“This can be applied to your garage, basement or even the kitchen. Scout for tools that can be harmful in the wrong hands. Now, install child-proof locks on cabinets and drawers alike. These include tools like machinery, paint, kitchen cutlery, sports equipment, cleaning supplies and any weapons. Keep these locked up and monitor their use regularly.”
Pareen Sehat, a registered clinical counselor & certified mental health professional; ‘Well Beings Counselling’
- Dark Rug By the Front Door
“Placing a dark rug beside the front door can be an easy and effective means of keeping seniors living with Alzheimer’s disease safe. For those with dementia, the dark-colored rug will resemble a hole and will deter them from wandering outside.” (Rick Lauber)
- Safety Gates
“Child safety gates can also help. These can be set up at the base or top of stairs. When closed, these will prevent a senior from falling while trying to descend down or climb up the stairs. Safety gates can also be placed in the doorways of rooms that may be risky to a senior with Alzheimer’s disease.” (Rick Lauber)
- Remove The Bathroom Mirror
“Family caregivers can also remove the bathroom mirror. An elderly and confused senior suffering from Alzheimer’s disease may not recognize his/her own reflection and be startled, alarmed, or frightened when seeing a ‘stranger’. (Rick Lauber)
- Maintain Proper Lighting
“Replacing burnt-light bulbs or installing new and brighter light fixtures can also help. A senior with Alzheimer’s may have more limited eyesight and negotiating darker areas in a home (e.g. hallways) may become challenging. “
Rick Lauber, the published author of two caregiving guidebooks; The Successful Caregiver’s Guide and Caregiver’s Guide for Canadians
“Just as there are assistive devices to help seniors have a better quality of life, there is also technology that may be quite beneficial. It’s known as assistive technology. When you live with someone who has Alzheimer’s, your top responsibility is their safety.” says Piyushi Dhir, “There are two safety features that can help caretakers with those who often wander;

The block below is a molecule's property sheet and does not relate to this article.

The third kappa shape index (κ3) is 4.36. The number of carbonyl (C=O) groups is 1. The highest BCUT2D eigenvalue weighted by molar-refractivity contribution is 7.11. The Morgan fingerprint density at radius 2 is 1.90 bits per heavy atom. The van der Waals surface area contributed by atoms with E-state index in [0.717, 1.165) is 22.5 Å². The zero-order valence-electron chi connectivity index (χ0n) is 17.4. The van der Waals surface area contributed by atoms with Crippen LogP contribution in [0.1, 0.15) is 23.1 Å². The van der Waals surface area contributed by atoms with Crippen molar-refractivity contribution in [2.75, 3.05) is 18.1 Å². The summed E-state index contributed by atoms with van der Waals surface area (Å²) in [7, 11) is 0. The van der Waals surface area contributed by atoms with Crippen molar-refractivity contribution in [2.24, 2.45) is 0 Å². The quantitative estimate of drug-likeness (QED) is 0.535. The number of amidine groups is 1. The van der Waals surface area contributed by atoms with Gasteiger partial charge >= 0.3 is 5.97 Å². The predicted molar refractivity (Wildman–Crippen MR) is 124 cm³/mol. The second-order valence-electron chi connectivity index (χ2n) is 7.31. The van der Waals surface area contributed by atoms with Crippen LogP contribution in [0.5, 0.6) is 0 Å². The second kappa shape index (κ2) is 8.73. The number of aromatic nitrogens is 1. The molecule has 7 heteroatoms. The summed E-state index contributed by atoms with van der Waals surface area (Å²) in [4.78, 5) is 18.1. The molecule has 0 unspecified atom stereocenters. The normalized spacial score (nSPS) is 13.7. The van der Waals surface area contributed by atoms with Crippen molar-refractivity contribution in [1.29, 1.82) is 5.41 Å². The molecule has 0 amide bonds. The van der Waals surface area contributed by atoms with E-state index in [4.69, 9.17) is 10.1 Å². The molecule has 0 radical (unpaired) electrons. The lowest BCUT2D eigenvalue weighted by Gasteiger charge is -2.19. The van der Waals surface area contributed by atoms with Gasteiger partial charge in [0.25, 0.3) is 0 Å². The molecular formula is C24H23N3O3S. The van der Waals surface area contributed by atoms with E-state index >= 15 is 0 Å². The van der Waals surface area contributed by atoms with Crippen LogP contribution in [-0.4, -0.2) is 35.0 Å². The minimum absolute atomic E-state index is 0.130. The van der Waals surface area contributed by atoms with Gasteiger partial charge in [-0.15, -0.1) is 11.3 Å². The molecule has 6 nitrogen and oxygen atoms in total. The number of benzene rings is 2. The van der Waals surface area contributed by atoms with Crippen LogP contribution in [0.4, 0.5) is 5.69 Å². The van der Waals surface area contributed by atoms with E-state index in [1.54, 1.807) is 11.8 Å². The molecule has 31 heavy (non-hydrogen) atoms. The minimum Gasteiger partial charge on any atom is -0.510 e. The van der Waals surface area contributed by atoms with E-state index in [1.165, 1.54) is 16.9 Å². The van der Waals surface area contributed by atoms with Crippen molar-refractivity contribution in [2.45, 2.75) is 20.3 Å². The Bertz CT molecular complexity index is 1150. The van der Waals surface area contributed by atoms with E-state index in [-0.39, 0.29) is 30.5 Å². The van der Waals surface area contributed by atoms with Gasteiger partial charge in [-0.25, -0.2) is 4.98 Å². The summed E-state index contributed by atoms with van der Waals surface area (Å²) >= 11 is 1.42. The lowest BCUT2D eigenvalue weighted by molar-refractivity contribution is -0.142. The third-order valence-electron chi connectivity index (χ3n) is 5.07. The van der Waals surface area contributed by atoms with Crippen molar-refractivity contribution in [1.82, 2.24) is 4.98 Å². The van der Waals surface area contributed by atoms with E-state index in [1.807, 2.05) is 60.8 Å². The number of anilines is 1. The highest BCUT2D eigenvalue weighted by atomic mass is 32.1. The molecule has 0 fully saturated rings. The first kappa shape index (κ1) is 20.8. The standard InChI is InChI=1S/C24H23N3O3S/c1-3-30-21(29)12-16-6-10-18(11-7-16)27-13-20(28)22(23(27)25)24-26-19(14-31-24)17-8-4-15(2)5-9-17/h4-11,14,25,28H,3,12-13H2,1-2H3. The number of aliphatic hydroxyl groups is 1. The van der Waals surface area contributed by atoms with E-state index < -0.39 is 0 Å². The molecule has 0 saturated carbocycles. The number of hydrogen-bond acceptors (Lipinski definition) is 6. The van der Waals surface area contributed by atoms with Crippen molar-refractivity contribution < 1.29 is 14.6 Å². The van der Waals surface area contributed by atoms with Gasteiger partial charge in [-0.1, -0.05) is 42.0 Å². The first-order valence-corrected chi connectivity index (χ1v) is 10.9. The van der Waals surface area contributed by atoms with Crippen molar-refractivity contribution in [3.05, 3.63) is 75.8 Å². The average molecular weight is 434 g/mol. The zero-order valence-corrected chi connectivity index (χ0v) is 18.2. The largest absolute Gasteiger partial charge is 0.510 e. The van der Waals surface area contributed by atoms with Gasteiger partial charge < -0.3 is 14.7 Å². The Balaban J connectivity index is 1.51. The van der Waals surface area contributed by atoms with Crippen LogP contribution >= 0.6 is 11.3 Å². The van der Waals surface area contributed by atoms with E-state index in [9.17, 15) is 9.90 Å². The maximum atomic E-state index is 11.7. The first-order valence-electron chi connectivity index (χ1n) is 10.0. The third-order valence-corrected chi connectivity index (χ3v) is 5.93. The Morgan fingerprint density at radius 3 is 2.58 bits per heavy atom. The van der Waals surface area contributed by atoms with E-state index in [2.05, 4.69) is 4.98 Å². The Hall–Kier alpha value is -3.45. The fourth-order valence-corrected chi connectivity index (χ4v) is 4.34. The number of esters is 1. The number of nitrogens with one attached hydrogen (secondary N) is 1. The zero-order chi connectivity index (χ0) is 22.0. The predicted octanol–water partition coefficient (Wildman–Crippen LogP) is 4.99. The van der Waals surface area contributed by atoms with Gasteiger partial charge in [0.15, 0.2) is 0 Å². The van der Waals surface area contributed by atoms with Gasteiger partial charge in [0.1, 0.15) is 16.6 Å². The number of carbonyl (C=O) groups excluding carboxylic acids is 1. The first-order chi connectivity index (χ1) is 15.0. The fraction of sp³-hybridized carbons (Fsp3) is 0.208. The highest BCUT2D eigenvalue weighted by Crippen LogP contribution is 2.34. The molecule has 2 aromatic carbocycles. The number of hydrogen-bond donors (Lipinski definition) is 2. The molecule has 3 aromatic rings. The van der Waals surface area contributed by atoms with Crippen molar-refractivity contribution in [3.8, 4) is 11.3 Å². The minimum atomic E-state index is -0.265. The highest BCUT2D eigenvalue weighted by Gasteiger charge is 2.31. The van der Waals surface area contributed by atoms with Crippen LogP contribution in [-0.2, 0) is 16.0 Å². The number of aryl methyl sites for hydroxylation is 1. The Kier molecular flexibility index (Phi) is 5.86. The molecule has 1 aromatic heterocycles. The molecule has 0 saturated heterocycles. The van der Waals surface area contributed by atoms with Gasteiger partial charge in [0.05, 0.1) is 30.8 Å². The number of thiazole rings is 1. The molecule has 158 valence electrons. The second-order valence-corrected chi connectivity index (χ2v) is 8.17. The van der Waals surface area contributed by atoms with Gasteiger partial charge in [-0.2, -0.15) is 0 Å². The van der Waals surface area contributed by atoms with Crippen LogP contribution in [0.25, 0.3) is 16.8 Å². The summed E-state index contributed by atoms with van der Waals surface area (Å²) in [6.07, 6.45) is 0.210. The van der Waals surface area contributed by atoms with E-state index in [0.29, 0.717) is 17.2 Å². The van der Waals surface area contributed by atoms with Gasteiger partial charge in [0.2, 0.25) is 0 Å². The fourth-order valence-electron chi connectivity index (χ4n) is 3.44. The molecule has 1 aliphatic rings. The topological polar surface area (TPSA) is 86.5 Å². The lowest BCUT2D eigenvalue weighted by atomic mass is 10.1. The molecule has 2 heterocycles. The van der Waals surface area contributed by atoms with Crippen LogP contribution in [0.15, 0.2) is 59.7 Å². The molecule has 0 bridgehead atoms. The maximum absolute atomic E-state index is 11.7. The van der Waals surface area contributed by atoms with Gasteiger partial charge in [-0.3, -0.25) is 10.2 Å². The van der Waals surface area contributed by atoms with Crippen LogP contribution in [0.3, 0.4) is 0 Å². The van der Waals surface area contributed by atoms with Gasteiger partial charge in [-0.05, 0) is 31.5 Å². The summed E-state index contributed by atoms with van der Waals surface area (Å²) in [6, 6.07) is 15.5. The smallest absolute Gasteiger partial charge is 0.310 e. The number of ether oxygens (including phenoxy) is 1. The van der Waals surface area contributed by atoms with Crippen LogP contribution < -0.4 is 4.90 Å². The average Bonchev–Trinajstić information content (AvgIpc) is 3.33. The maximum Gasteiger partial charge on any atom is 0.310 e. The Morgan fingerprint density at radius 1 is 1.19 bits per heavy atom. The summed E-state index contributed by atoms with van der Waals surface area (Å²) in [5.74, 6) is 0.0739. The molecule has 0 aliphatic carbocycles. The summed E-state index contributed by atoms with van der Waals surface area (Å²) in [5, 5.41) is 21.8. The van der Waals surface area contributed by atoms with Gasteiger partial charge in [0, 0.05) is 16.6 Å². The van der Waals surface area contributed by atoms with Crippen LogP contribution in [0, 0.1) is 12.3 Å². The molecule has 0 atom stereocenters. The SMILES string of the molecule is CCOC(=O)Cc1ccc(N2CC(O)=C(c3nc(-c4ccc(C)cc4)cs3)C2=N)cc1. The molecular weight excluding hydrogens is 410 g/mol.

- GPS Smart Sole
“The GPS Smart Sole fits into most shoes and allows caretakers to follow the whereabouts and movements of their family members from any smartphone, tablet, or an online browser. The shoe insert is GPS-enabled, allowing for real-time synchronization, a full report of location history, and the ability to set up a safe radius for a loved one.” (Piyushi Dhir)
- Install Remote Alarms
“Installing remote-sounding alarms is a safety measure that will keep Alzheimer’s patients from wandering. These alarm systems are intended to sound when someone opens the door from a distance. The sounding device will notify you without frightening your Alzheimer’s-affected loved one.”
Piyushi Dhir, businesswoman by profession, and writer by passion; The owner of ‘At Help and Wellness’
- Beef Up Safety Measures In The Bathroom
“The bathroom is the ultimate accident-prone area for someone with Alzheimer’s. Non-slip mats and grab bars are welcome additions, as well as a faucet cover and a shower bench.” (Jack Miller)
- Secure The Kitchen, As Well
“It helps to install safety knobs on the stove and unplugging the garbage disposal if you’re not using it.. Keep sharp objects and toxic chemicals out of sight and if necessary, install childproof latches on the cabinet handles where they are stored.” (Jack Miller)
- Install Motion-sensor Lights
“This is a given for the outside lights, but do the same for hallways.” (Jack Miller)
“If there are kids at home, stow away their toys to avoid possible slips or injuries when they’re stepped on. Similarly, keep any clutter away from doorways.” (Jack Miller)
- Add Markings To Steps And Staircases
“Use bright tape that can be easily seen from afar. It also helps to keep these surfaces free from any liquid that may cause slippages.”
Jack Miller, the Founder of How I Get Rid Of